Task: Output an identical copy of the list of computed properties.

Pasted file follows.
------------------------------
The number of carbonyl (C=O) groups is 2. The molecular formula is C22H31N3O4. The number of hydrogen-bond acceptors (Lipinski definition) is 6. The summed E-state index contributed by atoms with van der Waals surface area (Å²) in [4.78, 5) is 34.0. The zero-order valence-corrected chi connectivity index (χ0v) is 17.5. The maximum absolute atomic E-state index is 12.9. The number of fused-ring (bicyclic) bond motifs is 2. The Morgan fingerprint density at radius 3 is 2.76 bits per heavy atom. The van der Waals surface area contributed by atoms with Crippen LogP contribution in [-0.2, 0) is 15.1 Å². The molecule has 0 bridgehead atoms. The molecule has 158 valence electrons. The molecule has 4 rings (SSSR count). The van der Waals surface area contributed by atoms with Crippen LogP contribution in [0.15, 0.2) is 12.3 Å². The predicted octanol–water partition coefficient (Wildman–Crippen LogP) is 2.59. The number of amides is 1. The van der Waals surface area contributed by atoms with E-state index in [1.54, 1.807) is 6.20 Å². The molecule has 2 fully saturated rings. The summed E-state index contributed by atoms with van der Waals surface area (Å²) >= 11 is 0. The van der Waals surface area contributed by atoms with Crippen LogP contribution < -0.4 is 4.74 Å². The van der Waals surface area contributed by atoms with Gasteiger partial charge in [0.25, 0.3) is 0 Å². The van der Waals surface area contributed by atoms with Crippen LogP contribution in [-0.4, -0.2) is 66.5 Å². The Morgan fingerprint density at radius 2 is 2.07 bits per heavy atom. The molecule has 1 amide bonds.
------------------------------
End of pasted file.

The number of carbonyl (C=O) groups is 2. The molecular formula is C22H31N3O4. The number of hydrogen-bond acceptors (Lipinski definition) is 6. The summed E-state index contributed by atoms with van der Waals surface area (Å²) in [4.78, 5) is 34.0. The zero-order valence-corrected chi connectivity index (χ0v) is 17.5. The maximum absolute atomic E-state index is 12.9. The number of fused-ring (bicyclic) bond motifs is 2. The Morgan fingerprint density at radius 3 is 2.76 bits per heavy atom. The van der Waals surface area contributed by atoms with Crippen LogP contribution in [-0.2, 0) is 15.1 Å². The molecule has 0 bridgehead atoms. The molecule has 158 valence electrons. The molecule has 4 rings (SSSR count). The van der Waals surface area contributed by atoms with Crippen LogP contribution in [0.15, 0.2) is 12.3 Å². The predicted octanol–water partition coefficient (Wildman–Crippen LogP) is 2.59. The number of amides is 1. The van der Waals surface area contributed by atoms with E-state index in [1.54, 1.807) is 6.20 Å². The molecule has 2 fully saturated rings. The summed E-state index contributed by atoms with van der Waals surface area (Å²) >= 11 is 0. The van der Waals surface area contributed by atoms with Crippen LogP contribution < -0.4 is 4.74 Å². The van der Waals surface area contributed by atoms with Gasteiger partial charge in [0.25, 0.3) is 0 Å². The van der Waals surface area contributed by atoms with Crippen LogP contribution in [-0.4, -0.2) is 66.5 Å². The Morgan fingerprint density at radius 2 is 2.07 bits per heavy atom. The molecule has 1 amide bonds.